Through Deaf Eyes: This is Only the Beginning
From my own warped point of view, I truly believe that the PBS documentary Through Deaf Eyes was a groundbreaking success.
Yes, I know there are complaints galore. Yes, I know there were factual errors and omissions. Yes, I know that the pathological
approach towards deafness ate up a significant chunk of time, especially at the end. Regardless, I give this show two thumbs up. Not
just for what it accomplished, but mostly for what it started.
First and foremost, I was doing cartwheels because this was the first time in recent memory that I recall seeing Deaf people portrayed as
normal. (I can't stomach any of those sappy, patronizing, "Aw, look-at-the-poor-deaf-kid" stories.)
When CJ Jones opened the documentary with his What are you, hearing? joke, I raised my fist in the air triumphantly. My two
sons, ages 8 and 5, looked at me as if I'd lost my marbles. I took advantage of the opportunity to tell them I'm proud of to be Deaf
and that seeing CJ tell that joke made me even prouder. I even taught them the famous Deaf Power salute. (Seriously, I did. I
couldn't help myself. And I think my kids drove their teachers nuts with that for the rest of the week.)
Also, as a former oralist who went through countless hours of self-esteem squashing speech therapy, I couldn't help but feel validated when
Rosalyn Gannon shared her experiences back in the days when speech therapists did some really absurd things. Jack Gannon also
chipped in his two cents' worth -- as did another Deaf family, the Garretsons. The best thing about this was how they so clearly conveyed
the message that they're doing just fine without all of those audist attempts at "normalizing" them. To see them sharing anecdotes and
chuckling in their native ASL was so healthy.
Gina Oliva also added significant impact with her take on mainstreaming. Having also been mainstreamed myself, I know it's no walk in the
park. I found myself praying Please, let Gina say something when the documentary addressed the growing trend of mainstreaming
deaf children. (Having read Gina's book, Alone in the Mainstream: A Deaf Woman Remembers Public School, I knew she would
drive home an important point.) Sure enough, Gina appeared and described the Met Deaf, Wow! phenomenon that occurs when
mainstreamed deaf students finally get to meet their real peers.
Let me go on a side note and make a very important point: nearly every article, research paper, book, or webpage I've written since
the 1990's has been driven primarily by the Met Deaf, Wow! phenomenon Gina so beautifully describes. I've always felt that it
takes a frame of reference to accurately guage one's success, and I had counted myself as an oral/mainstreamed success -- until I went
to Gallaudet University and realized that, in the overall scheme of things, I didn't know jackshit. (Pardon my French.) Thank you, Gina,
for clarifying this on national television.
Okay. We all know that DeafRead is awash with bloggers and vloggers lamenting that the documentary wasn't, uh, Deaf enough
(somewhere out there, Jane Fernandes is laughing. But it isn't funny.) Yes, I know there was a lot of coverage of oral deaf, mainstreamed
deaf, cochlear implants, and so on. But I have no gripes for three reasons.
First, there's that Deafhood thing we got all worked up about at the last NAD conference. My understanding of Deafhood is that it involves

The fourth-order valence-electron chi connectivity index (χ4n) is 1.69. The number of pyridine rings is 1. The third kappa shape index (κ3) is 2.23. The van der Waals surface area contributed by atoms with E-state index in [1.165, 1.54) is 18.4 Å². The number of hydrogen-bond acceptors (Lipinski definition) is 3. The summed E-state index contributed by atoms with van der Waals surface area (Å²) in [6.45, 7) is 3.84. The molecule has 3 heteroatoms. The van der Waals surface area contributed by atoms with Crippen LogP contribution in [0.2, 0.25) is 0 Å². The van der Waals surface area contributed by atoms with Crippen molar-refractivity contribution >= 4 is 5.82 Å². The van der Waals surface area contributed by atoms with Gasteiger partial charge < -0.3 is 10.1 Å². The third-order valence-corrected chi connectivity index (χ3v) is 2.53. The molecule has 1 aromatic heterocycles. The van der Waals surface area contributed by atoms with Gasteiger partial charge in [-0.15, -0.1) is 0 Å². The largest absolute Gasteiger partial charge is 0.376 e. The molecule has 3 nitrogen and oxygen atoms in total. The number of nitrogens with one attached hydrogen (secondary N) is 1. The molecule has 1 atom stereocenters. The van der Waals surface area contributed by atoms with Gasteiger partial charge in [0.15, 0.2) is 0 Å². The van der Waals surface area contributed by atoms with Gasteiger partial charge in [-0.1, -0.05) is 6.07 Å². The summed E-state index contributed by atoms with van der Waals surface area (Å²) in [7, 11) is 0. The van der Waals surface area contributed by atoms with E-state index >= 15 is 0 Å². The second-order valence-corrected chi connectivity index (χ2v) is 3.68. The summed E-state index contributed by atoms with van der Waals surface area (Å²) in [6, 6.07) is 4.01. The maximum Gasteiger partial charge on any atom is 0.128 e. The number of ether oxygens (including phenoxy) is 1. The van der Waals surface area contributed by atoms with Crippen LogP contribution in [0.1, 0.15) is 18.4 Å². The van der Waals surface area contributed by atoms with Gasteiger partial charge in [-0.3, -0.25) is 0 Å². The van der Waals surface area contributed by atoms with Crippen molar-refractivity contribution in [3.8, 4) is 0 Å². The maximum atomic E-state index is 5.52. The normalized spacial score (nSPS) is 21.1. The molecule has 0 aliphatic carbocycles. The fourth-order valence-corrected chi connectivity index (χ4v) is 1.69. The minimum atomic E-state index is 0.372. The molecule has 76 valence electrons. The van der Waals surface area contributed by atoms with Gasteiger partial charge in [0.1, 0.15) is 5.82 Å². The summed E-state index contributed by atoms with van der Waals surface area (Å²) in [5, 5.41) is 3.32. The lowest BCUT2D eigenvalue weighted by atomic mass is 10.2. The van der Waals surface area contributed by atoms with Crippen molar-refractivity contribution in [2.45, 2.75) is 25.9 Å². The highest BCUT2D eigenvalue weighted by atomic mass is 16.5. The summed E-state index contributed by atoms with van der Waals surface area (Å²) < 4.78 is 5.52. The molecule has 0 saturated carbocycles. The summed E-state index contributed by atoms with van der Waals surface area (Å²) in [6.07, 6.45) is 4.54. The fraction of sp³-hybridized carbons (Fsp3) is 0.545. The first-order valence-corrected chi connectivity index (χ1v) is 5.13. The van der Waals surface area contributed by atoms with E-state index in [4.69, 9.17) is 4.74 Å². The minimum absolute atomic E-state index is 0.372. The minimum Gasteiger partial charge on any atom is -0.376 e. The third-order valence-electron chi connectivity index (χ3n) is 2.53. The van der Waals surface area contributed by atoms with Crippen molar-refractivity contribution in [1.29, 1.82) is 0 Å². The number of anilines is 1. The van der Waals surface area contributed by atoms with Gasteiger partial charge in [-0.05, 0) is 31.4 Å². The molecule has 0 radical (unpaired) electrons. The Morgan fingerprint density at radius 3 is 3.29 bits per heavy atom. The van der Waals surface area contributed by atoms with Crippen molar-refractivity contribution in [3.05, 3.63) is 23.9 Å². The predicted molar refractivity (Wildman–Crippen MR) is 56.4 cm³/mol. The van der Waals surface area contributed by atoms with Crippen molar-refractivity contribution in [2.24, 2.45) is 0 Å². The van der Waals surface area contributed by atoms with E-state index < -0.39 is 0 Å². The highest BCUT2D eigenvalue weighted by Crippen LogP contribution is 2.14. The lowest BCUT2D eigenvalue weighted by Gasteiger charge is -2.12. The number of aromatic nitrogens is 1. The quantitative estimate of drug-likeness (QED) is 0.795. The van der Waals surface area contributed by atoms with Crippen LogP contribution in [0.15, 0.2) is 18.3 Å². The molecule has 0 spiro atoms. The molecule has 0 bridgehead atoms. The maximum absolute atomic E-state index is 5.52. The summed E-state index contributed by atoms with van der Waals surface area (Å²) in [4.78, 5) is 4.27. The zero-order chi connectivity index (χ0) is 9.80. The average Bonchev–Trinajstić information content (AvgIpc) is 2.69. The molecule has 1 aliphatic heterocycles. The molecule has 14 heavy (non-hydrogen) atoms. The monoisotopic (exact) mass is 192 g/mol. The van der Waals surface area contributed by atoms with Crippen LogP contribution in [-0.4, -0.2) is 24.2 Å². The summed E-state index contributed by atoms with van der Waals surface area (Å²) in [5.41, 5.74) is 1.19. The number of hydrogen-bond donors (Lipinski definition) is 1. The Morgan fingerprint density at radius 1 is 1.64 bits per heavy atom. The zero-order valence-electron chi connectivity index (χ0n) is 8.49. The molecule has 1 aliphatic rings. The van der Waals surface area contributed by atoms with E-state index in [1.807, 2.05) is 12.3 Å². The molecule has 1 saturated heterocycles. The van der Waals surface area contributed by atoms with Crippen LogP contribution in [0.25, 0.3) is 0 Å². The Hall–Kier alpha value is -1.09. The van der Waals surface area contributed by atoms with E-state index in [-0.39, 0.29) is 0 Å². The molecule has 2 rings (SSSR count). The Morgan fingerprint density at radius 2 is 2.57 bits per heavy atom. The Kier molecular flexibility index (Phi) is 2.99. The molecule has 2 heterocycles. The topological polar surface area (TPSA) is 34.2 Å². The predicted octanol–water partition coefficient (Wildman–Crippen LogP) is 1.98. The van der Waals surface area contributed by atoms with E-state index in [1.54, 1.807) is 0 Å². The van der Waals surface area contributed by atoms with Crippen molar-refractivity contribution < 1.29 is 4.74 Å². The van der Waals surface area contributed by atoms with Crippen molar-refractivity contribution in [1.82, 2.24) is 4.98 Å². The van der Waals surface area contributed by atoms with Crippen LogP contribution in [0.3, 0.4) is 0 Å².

a path towards self-actualization. Each of us moves towards who we really are and how we identify ourselves as deaf individuals. As far
as I'm concerned, this includes oralists, CI users, hard of hearing, late-deafened, and so on. Each of these groups has its own group of
people making their own (I hope!) choices. To see these groups in the documentary, in my opinion, shows an entire continuum of people
who are deaf. Yes, I know -- those of us who were expecting a totally capital-D Deaf documentary may have been disappointed. But I
had no such expectations because I knew beforehand that every aspect on the continuum would be included in this show.
Second, throwing all professional objectivity aside, I admit that I'm biased towards the culturally Deaf perspective. And I have to say that
if you compared the signing deaf to the oral deaf in this documentary, it was actually the signing deaf who looked totally at ease and more...
my god, it's about time... normal. CJ Jones, the Gannons, the Garretsons, et al, looked so damn good. The oral deaf, if
you paid any attention, looked like, well, they were working. And I can tell you myself, as a former "successful" mainstreamed oralist,
it IS hard work.
I think anyone with half a brain could see the effort the oralists were putting forth in order to speak clearly and understand
each other. One of them admitted as much (especially involving group discussion) in the documentary. This is nothing new -- feel free
to check out my
hard of hearing page
on Deaf Culture Online for more on this. (Note: I am not "against" those who choose to go a different route than the culturally Deaf. I
simpy empathize from first-hand experience and acknowledge that it can be hard work.)
Third, getting back to the culturally Deaf frame of mind, I know there are countless Deaf people who are itching to have a documentary of their own that focuses entirely on Deaf culture and ASL. I also know there are several Deaf filmmakers out there. The same way it took Spike
Lee, John Singleton, et al, to represent the African-American community on film, we will need our own Deaf filmmakers to do the same
for the culturally Deaf community. Through Deaf Eyes can thus be seen as a starting point, as something that lights a fire under
a Deaf filmmaker or two who wants to go far deeper into the Deaf World.
Thanks to Through Deaf Eyes the fire has been lit, and the door is now open. I can't wait to see the results.